Unveiling New Gambling Regulations
In a significant move towards a safer gambling environment, the state of Victoria in Australia is introducing robust reforms to curb gambling harm and prevent money laundering. Interestingly, these changes won’t apply to Crown Resorts’ Crown Melbourne casino, which has been under investigation for alleged links with money laundering activities and organized crime.
The new regulations primarily impact the hospitality industry, including restaurants, pubs, and bars. The reforms are extensive and aim to change the way consumers interact with slot machines, locally known as pokies. The daily gambling limit will be substantially reduced from AUD1,000 to just AUD100 (US$1,467 to $146), making it one of the lowest in the country.
Additionally, the government is introducing mandatory pre-commitment limits. Before starting their pokie session, gamblers must set their intended daily, weekly, and monthly expenditures. This measure aims to promote responsible gambling and curb excessive spending on these machines. To enforce this rule, players will now be required to show identification before using online slot machines.
Changes in Operating Hours and Gameplay Speed
Another significant change includes restricting operating hours of gaming venues. Starting next year, all such venues will have to turn off their machines from 4-10 AM every day. This move is designed to prevent continuous gambling sprees by disallowing gamblers from moving from one venue to another throughout the night.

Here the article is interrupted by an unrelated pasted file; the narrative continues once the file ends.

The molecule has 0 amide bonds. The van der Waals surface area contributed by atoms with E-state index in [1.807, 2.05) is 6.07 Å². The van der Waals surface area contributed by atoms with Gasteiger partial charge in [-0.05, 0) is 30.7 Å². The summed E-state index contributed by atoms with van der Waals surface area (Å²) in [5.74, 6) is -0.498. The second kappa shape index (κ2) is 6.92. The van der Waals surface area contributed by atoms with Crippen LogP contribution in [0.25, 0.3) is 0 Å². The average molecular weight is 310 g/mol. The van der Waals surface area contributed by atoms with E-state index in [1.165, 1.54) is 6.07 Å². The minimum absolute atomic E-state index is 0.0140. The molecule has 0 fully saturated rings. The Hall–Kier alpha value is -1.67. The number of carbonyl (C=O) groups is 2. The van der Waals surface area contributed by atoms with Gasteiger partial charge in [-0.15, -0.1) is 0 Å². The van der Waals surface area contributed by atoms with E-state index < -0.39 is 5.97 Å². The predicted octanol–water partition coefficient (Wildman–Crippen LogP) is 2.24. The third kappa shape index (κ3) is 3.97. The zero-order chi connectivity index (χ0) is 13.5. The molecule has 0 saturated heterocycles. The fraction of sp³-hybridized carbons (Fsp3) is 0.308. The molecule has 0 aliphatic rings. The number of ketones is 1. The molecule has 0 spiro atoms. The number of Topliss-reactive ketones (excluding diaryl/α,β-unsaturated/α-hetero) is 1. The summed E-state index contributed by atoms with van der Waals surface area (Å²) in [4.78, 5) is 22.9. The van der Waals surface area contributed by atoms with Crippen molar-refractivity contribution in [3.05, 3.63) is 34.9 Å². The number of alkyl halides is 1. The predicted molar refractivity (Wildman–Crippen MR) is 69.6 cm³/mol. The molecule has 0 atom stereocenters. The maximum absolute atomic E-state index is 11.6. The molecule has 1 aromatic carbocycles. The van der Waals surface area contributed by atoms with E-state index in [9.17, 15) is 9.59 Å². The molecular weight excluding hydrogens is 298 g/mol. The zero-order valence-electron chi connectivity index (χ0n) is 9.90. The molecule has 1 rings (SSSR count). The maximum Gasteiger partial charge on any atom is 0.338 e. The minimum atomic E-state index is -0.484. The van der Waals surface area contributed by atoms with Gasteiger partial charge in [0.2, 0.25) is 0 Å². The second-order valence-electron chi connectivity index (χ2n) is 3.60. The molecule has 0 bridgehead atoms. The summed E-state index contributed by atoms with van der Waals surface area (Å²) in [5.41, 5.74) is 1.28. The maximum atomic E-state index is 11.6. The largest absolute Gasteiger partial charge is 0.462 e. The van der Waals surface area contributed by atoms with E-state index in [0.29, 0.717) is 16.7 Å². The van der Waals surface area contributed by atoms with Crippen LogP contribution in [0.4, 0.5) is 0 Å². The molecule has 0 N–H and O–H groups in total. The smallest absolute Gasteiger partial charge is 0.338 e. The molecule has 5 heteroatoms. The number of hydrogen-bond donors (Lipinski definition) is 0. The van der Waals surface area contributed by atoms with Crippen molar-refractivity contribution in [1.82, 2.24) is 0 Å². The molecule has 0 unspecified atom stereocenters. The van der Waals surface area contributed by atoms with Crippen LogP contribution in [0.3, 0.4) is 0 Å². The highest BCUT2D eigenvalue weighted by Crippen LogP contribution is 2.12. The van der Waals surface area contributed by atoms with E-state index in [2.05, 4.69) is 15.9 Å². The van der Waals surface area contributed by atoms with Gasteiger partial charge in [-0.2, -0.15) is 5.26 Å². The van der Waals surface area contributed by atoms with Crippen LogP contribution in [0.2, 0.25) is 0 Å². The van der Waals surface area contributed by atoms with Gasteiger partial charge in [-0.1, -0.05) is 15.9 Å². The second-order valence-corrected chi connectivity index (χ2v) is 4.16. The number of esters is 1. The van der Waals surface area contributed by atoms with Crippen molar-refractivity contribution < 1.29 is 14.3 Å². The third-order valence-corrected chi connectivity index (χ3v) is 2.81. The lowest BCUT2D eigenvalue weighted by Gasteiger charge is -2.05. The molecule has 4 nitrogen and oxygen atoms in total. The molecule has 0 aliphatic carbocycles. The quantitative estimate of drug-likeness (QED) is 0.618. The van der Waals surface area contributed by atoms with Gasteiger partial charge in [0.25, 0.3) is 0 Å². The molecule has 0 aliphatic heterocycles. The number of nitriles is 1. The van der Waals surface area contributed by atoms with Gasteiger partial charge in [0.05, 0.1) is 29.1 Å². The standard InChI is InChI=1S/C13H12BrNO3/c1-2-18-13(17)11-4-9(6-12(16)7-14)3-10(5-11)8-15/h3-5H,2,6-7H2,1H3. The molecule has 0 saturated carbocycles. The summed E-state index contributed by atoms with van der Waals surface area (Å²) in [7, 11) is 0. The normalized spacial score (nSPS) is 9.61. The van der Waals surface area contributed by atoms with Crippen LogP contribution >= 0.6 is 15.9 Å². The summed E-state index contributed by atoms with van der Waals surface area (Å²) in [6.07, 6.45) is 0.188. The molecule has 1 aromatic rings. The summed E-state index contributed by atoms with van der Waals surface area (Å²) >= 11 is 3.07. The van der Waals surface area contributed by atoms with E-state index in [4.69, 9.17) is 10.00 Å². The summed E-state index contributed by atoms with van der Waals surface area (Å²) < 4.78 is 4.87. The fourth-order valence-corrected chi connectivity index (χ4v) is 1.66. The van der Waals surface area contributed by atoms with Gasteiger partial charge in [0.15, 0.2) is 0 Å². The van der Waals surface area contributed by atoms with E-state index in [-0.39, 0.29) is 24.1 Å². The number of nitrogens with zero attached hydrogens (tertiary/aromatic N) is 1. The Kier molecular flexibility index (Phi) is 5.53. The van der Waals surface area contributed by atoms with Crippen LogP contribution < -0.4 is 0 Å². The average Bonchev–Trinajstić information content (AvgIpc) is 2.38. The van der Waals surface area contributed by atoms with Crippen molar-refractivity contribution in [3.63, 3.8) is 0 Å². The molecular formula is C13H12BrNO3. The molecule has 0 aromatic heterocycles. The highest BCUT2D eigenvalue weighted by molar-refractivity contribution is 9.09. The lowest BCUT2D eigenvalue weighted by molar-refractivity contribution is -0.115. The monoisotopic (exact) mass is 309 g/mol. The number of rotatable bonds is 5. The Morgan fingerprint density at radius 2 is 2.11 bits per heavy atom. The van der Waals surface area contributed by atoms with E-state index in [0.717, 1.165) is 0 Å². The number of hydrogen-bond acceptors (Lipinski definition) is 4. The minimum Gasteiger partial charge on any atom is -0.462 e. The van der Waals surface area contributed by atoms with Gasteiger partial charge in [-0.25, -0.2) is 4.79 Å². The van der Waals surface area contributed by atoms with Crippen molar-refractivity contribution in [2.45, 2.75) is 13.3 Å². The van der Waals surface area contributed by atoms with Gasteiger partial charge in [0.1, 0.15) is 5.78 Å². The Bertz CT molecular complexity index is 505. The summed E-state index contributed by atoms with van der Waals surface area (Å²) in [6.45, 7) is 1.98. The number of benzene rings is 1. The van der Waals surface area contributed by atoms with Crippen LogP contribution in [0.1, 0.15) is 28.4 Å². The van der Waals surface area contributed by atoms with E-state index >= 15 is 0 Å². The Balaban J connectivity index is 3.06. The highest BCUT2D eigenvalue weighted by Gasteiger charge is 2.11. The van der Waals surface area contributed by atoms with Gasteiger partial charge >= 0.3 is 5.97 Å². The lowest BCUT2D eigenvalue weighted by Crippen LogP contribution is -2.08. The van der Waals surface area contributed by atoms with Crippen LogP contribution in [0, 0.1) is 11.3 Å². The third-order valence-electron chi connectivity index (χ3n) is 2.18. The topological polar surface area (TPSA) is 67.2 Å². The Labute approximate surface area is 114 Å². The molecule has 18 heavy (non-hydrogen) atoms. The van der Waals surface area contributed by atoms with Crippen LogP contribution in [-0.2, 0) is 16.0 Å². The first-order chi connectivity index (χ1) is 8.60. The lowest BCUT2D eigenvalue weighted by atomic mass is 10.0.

The speed of the slot machines will also be slowed down. The reels, which currently spin for about two seconds, will now take three seconds to stop. This change aims to reduce the fast-paced nature of the games, which often leads to higher spending.
Despite these comprehensive changes, Crown Melbourne remains exempt. The casino is currently under intense scrutiny and has a designated “supervisor” overseeing its operations in Victoria due to its alleged associations with criminals.
Before these reforms are implemented, the government plans to hold consultations with industry stakeholders. The announcement has already sparked mixed reactions within the industry. While some entities like the Endeavor Group and Lara Sporting Club have expressed concerns about the potential negative impacts on their businesses, others view these reforms as necessary for promoting responsible gambling.
These changes in Victoria could inspire similar transformations in other Australian states, such as New South Wales, which is also considering its gambling reforms. Though the reactions are mixed, these reforms signify a marked shift for online casinos in Australia and the approach to regulating its gambling industry.